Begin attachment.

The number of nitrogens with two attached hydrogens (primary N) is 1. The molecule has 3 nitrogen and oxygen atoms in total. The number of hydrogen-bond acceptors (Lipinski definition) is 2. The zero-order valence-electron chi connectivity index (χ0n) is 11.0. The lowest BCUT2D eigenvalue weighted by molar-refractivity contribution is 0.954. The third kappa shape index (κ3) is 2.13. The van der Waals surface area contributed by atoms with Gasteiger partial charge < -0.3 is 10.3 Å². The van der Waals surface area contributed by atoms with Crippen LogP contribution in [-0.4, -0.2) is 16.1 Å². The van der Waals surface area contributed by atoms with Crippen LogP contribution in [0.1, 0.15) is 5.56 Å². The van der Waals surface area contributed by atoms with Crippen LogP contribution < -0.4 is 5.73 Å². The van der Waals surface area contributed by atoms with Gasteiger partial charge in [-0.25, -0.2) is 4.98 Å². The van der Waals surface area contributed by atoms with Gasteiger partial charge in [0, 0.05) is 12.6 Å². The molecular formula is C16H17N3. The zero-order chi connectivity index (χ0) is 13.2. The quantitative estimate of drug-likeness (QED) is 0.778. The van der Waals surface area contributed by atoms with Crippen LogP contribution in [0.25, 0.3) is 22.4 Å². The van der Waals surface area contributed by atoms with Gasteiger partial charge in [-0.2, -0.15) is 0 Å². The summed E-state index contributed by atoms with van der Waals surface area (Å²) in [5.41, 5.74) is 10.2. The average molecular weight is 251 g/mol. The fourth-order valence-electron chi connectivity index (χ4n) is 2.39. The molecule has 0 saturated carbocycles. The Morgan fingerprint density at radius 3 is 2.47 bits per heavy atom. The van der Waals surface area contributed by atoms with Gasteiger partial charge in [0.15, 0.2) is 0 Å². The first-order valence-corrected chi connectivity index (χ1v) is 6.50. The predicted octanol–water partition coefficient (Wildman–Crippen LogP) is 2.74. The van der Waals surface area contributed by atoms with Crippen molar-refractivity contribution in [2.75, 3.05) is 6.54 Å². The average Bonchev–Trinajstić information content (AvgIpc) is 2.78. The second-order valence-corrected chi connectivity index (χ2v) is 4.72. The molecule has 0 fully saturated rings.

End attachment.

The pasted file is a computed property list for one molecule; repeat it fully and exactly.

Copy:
The number of nitrogens with two attached hydrogens (primary N) is 1. The molecule has 3 nitrogen and oxygen atoms in total. The number of hydrogen-bond acceptors (Lipinski definition) is 2. The zero-order valence-electron chi connectivity index (χ0n) is 11.0. The lowest BCUT2D eigenvalue weighted by molar-refractivity contribution is 0.954. The third kappa shape index (κ3) is 2.13. The van der Waals surface area contributed by atoms with Gasteiger partial charge < -0.3 is 10.3 Å². The van der Waals surface area contributed by atoms with Crippen LogP contribution in [-0.4, -0.2) is 16.1 Å². The van der Waals surface area contributed by atoms with Crippen LogP contribution in [0.1, 0.15) is 5.56 Å². The van der Waals surface area contributed by atoms with Crippen LogP contribution < -0.4 is 5.73 Å². The van der Waals surface area contributed by atoms with Gasteiger partial charge in [-0.25, -0.2) is 4.98 Å². The van der Waals surface area contributed by atoms with Gasteiger partial charge in [0, 0.05) is 12.6 Å². The molecular formula is C16H17N3. The zero-order chi connectivity index (χ0) is 13.2. The quantitative estimate of drug-likeness (QED) is 0.778. The van der Waals surface area contributed by atoms with Crippen LogP contribution in [0.25, 0.3) is 22.4 Å². The van der Waals surface area contributed by atoms with Gasteiger partial charge in [-0.2, -0.15) is 0 Å². The summed E-state index contributed by atoms with van der Waals surface area (Å²) in [5.41, 5.74) is 10.2. The average molecular weight is 251 g/mol. The fourth-order valence-electron chi connectivity index (χ4n) is 2.39. The molecule has 0 saturated carbocycles. The Morgan fingerprint density at radius 3 is 2.47 bits per heavy atom. The van der Waals surface area contributed by atoms with Gasteiger partial charge in [0.15, 0.2) is 0 Å². The first-order valence-corrected chi connectivity index (χ1v) is 6.50. The predicted octanol–water partition coefficient (Wildman–Crippen LogP) is 2.74. The van der Waals surface area contributed by atoms with Crippen molar-refractivity contribution in [2.75, 3.05) is 6.54 Å². The average Bonchev–Trinajstić information content (AvgIpc) is 2.78. The second-order valence-corrected chi connectivity index (χ2v) is 4.72. The molecule has 0 fully saturated rings.